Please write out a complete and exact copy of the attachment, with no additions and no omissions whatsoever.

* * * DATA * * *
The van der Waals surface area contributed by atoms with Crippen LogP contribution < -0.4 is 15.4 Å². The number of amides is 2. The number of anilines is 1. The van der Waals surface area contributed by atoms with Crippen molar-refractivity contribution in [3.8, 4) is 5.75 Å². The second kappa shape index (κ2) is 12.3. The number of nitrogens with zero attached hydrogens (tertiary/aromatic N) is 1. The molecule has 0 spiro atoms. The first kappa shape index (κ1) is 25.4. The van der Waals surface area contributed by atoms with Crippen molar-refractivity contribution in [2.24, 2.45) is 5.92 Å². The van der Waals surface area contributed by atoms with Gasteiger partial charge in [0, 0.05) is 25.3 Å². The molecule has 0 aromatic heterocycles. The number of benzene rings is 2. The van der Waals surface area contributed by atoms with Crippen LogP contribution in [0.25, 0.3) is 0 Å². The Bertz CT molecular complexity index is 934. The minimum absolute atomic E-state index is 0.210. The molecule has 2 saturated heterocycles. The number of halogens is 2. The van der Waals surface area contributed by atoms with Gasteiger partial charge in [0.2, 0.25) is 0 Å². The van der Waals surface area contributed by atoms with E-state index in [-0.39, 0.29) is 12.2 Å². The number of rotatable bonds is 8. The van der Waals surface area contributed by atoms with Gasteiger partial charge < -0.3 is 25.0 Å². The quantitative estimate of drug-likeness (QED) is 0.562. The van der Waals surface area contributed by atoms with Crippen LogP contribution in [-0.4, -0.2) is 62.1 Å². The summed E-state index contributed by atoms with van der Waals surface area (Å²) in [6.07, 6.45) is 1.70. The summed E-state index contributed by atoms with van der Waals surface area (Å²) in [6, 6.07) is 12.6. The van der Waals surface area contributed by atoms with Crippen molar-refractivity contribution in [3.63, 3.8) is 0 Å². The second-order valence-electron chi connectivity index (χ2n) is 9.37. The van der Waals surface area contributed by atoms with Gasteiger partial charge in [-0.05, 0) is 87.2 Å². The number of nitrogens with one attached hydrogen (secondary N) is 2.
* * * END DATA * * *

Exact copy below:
The van der Waals surface area contributed by atoms with Crippen LogP contribution < -0.4 is 15.4 Å². The number of amides is 2. The number of anilines is 1. The van der Waals surface area contributed by atoms with Crippen molar-refractivity contribution in [3.8, 4) is 5.75 Å². The second kappa shape index (κ2) is 12.3. The number of nitrogens with zero attached hydrogens (tertiary/aromatic N) is 1. The molecule has 0 spiro atoms. The first kappa shape index (κ1) is 25.4. The van der Waals surface area contributed by atoms with Crippen molar-refractivity contribution in [2.24, 2.45) is 5.92 Å². The van der Waals surface area contributed by atoms with Gasteiger partial charge in [0, 0.05) is 25.3 Å². The molecule has 0 aromatic heterocycles. The number of benzene rings is 2. The van der Waals surface area contributed by atoms with Crippen LogP contribution in [0.25, 0.3) is 0 Å². The Bertz CT molecular complexity index is 934. The minimum absolute atomic E-state index is 0.210. The molecule has 2 saturated heterocycles. The number of halogens is 2. The van der Waals surface area contributed by atoms with Gasteiger partial charge in [0.2, 0.25) is 0 Å². The van der Waals surface area contributed by atoms with E-state index in [-0.39, 0.29) is 12.2 Å². The number of rotatable bonds is 8. The van der Waals surface area contributed by atoms with Gasteiger partial charge < -0.3 is 25.0 Å². The quantitative estimate of drug-likeness (QED) is 0.562. The van der Waals surface area contributed by atoms with Crippen LogP contribution in [-0.4, -0.2) is 62.1 Å². The summed E-state index contributed by atoms with van der Waals surface area (Å²) in [6.07, 6.45) is 1.70. The summed E-state index contributed by atoms with van der Waals surface area (Å²) in [6, 6.07) is 12.6. The van der Waals surface area contributed by atoms with Crippen molar-refractivity contribution in [3.63, 3.8) is 0 Å². The second-order valence-electron chi connectivity index (χ2n) is 9.37. The van der Waals surface area contributed by atoms with Gasteiger partial charge in [-0.05, 0) is 87.2 Å². The number of nitrogens with one attached hydrogen (secondary N) is 2.